Sparkle and Splendour Uzbekistan
Barbara Smith shares with us her recent experience of Uzbekistan.
I dreamed of seeing the romantic cities of the Silk Road, the cold desert, the turquoise tiles, and maybe even a camel. When I finally made the trip, it exceeded my expectations.After an underwhelming experience on Uzbek Airlines, our holiday really began when we met our tour manager, Tahir. He was charming, knowledgeable and caring. We were greeted as privileged and welcome guests, by a host who was proud to show us his country.
Tashkent is smart and modern. Almost completely rebuilt after the earthquake of 1966, it doesn’t have the oppressive uniformity I’d feared. There are grand public buildings, trees, fountains, and lots of open space.
The old cities and historical sites are something else. Magnificent. None of the pictures prepare you for the scale of Khiva, Bukhara and – the jewel in Silk Road’s crown – Samarkand. It is not just a few old buildings with interesting tile-work. The mosques, madrassas and mausoleums are so many and so splendid that each new site brings a new intake of breath. To put it all into context, it’s worth mugging up on the history.
Between these centres of sophistication and learning are fascinating vistas of rolling desert, cotton-fields and glimpses into even older civilisations. The excavations at Toprak-Kala are quite unlike any site I’ve ever visited, and the fact that we were free to explore with no safety wires and ‘keep away’ signs was an added bonus.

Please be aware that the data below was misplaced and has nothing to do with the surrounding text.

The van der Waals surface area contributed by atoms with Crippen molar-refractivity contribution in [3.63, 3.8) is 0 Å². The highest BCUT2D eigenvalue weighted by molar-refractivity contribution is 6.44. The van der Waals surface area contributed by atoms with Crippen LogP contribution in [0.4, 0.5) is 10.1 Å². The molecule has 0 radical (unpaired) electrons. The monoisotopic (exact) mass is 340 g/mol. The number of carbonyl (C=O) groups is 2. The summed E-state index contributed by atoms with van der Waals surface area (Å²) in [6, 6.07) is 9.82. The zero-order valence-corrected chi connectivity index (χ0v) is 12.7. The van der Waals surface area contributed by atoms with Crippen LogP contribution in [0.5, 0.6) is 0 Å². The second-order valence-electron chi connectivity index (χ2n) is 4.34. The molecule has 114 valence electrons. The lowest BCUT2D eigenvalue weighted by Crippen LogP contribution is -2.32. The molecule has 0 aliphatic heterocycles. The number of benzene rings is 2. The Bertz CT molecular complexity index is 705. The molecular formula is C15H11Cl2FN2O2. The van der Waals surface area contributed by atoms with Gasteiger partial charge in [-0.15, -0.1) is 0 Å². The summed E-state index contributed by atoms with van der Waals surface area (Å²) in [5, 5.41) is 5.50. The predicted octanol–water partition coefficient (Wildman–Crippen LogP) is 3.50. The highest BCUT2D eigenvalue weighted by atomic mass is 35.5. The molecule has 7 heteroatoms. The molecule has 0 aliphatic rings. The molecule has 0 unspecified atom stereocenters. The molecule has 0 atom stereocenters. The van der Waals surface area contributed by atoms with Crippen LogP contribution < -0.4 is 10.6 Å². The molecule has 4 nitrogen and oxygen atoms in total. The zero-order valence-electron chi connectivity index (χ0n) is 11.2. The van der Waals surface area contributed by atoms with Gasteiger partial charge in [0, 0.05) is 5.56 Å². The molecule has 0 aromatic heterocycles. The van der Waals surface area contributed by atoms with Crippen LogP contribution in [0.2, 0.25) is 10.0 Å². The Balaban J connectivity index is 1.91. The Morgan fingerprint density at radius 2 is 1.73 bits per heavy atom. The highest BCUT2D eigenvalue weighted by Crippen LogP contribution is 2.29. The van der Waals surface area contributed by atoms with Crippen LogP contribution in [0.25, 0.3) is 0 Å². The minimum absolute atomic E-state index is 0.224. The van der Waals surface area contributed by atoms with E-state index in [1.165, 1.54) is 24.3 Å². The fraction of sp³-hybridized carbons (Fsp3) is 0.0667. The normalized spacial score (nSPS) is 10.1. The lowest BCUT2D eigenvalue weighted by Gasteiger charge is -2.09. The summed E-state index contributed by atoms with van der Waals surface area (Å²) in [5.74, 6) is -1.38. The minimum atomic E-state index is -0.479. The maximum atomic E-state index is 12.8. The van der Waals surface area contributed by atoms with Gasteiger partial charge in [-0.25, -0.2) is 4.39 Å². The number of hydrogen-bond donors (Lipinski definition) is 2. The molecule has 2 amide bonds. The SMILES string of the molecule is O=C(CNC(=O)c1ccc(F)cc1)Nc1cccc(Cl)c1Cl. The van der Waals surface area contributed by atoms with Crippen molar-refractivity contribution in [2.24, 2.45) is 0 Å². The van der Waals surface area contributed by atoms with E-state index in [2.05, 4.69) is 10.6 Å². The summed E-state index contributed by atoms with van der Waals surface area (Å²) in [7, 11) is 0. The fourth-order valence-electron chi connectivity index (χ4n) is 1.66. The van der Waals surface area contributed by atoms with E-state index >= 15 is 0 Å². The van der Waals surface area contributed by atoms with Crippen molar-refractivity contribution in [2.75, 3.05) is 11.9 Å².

True, the roads are bumpy and there are no prizes for the lavatories. The hotels came in a variety of shapes and sizes with friendly staff, comfortable beds and unpredictable plumbing. We ate out in restaurants and, even better, sometimes with local families in their homes.
The food itself was pretty bland. The staples are bread, soup, rice, soup, dumplings, vegetables, soup, kebabs, soup and bread, with local vodka, beer and wine to wash it down. Does make you wonder why so few of the spices that passed through on the caravans made it into the local cuisine…
Today, the markets are filled with silks, embroideries, wood carvings and ceramics. The downside is that it’s a cash culture and the local currency, the soum, is absurd. The largest note is only worth about 35p – you need a bagful to buy a meal. Credit cards are a rarity, and so buying anything of real value, like a carpet, is a challenge. Fortunately the souvenir traders take dollars.
Uzbekistan is full of contrast and sparkle. A place where people wear traditional padded silk coats like outdoor dressing-gowns; glittery white brides appear at improbable moments to be photographed; there are curtains and tablecloths made of shiny satin; and the must-have fashion accessory is a full set of gold teeth.
But my best memory will always be the beauty of the domes and minarets against the clear blue sky.
View Cox & Kings’ holidays to Uzbekistan.